Many seances included special effects, sometimes the levitation.

In the late 19th and early 20th century spiritualism was a movement as real as any experienced by our nation. It was defined as both a science and a philosophy, but predominantly seen as new religion. Some sources suggest that as many as twenty-five percent of adult Americans claimed to have experienced an apparition and, or, even participated in a séance. Hollywood has gone to great efforts to spin séances in many of their horror — thriller type movies, all including a dark room, table and all the seated participants touching each other’s fingers to form a circle. A medium is usually seated at a table, and after reading a biblical scripture calls for the dead person to come forward, and be heard. This manifests itself through an actual voice, or knockings, or an undetermined sound in the room or building. and then. In addition to the séances, there are numerous accounts of the dead supposedly communicating with their loved ones through letters, dreams, telegraphs, strange images in photographs, and even telephone calls. Most people would come away thinking that a séance is pure fictional entertainment, and the perpetrators tricksters and criminals. There were, however, many hard core followers, and, in many cases these followers had suffered their own personal losses, and desperately wanted to believe that they could talk to their loved one, once more.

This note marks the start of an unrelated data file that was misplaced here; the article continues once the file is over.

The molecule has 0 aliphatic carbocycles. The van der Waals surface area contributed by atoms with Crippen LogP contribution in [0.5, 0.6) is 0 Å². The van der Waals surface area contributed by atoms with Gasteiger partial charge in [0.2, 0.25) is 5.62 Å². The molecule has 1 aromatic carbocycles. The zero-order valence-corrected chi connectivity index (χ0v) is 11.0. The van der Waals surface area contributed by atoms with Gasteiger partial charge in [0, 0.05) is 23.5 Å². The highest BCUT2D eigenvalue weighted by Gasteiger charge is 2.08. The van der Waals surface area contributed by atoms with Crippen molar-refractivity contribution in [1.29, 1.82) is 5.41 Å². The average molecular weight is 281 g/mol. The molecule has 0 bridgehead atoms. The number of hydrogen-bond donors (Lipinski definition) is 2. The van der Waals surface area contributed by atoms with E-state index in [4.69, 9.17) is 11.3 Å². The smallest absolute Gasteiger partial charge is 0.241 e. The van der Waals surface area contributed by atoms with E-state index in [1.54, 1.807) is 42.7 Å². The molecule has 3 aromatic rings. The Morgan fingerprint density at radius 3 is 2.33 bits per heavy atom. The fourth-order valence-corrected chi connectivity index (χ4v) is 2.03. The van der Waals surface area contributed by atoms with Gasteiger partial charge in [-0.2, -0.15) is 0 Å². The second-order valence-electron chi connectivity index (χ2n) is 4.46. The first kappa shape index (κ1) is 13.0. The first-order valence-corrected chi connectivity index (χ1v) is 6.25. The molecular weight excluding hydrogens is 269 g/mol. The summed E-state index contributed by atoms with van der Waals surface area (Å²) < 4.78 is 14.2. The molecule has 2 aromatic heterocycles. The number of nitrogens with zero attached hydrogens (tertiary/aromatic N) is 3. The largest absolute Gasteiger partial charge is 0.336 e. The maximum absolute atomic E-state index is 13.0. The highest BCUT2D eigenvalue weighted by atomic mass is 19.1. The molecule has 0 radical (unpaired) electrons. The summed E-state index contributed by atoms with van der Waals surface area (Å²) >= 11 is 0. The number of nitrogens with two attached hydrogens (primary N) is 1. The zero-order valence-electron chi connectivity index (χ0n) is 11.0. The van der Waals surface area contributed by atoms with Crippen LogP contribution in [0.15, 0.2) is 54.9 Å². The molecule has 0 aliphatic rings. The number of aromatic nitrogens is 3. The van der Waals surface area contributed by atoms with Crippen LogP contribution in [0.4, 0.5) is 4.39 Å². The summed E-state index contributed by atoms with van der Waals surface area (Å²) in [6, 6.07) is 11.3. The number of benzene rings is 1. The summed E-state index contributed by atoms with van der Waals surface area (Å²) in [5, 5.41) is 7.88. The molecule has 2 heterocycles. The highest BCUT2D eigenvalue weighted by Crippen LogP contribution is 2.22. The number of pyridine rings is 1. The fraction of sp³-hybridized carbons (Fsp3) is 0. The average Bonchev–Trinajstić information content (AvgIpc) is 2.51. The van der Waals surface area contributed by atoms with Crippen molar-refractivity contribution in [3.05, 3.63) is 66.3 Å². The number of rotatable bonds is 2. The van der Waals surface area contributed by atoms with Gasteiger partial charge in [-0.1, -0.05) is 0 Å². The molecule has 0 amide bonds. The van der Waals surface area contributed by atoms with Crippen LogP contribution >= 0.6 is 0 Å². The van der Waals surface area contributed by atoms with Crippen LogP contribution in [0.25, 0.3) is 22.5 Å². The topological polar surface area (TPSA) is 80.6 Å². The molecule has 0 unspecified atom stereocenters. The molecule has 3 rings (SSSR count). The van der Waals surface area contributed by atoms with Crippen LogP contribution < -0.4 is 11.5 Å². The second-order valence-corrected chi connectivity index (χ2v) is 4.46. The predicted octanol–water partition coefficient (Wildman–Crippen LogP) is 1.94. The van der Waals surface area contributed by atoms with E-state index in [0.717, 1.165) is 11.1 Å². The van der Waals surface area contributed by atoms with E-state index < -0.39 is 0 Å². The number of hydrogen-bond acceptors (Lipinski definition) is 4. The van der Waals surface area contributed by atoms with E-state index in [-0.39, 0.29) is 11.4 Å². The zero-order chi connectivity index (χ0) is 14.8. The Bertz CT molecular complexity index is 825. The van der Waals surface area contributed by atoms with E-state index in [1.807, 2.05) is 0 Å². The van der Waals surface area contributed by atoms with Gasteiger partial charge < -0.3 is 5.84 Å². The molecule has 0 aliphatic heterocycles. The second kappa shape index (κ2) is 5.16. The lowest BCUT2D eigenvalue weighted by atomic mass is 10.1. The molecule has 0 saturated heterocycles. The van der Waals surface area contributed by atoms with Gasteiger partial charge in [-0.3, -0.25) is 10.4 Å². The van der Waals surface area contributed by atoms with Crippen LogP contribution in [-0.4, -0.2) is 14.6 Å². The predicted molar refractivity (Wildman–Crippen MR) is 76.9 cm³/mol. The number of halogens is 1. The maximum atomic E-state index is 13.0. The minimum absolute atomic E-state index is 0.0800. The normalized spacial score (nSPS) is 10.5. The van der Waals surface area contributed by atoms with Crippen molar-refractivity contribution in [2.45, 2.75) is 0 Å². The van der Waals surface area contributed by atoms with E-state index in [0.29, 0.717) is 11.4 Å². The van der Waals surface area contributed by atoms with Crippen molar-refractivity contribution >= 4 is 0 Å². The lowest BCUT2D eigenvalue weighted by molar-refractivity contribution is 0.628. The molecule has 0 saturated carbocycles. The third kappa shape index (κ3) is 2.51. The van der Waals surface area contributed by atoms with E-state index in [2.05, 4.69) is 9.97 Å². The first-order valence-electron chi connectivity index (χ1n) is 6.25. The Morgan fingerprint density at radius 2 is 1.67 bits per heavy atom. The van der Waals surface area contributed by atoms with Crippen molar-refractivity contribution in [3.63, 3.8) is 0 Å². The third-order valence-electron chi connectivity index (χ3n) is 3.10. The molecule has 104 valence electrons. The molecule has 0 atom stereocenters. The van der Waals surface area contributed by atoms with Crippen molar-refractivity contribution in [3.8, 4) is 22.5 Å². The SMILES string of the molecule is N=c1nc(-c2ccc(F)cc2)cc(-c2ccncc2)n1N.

Willie Lincoln died in February 1862 of typhoid fever. He was the subject of multiple seances performed for his mother Mary Todd Lincoln.

Mary Todd Lincoln tried numerous times through séances to speak with her dead son Willie. Her husband, President Abraham Lincoln even accompanied her to at least one séance in the White House. Apparently these were not successful. Mrs. Lincoln claimed, however, that Willie appeared before her at night and stood silently at the foot of her bed.It is easy to dismiss the mediums and physics that were spinning their tricks to make a buck, but not as easy to dismiss the believers.

Sometimes even a trusting audience could lose its patience, especially when a seance is poorly executed. In an article in the Duluth News Tribune, February 24, 1896, “ Fraud Exposed,” a Professor Gilmore had a large crowd fooled that they were communicating with the dead. In a dimly lit room, the charade was going well. After hearing a number of knockings, and garbled voices, the audience was gripped in anxiety, when someone turned the lights on exposing the Professor Gilmore standing with a white sheet covering himself. The angry crowd turned into a mob and they chased the trickster out of the building demanding their money back.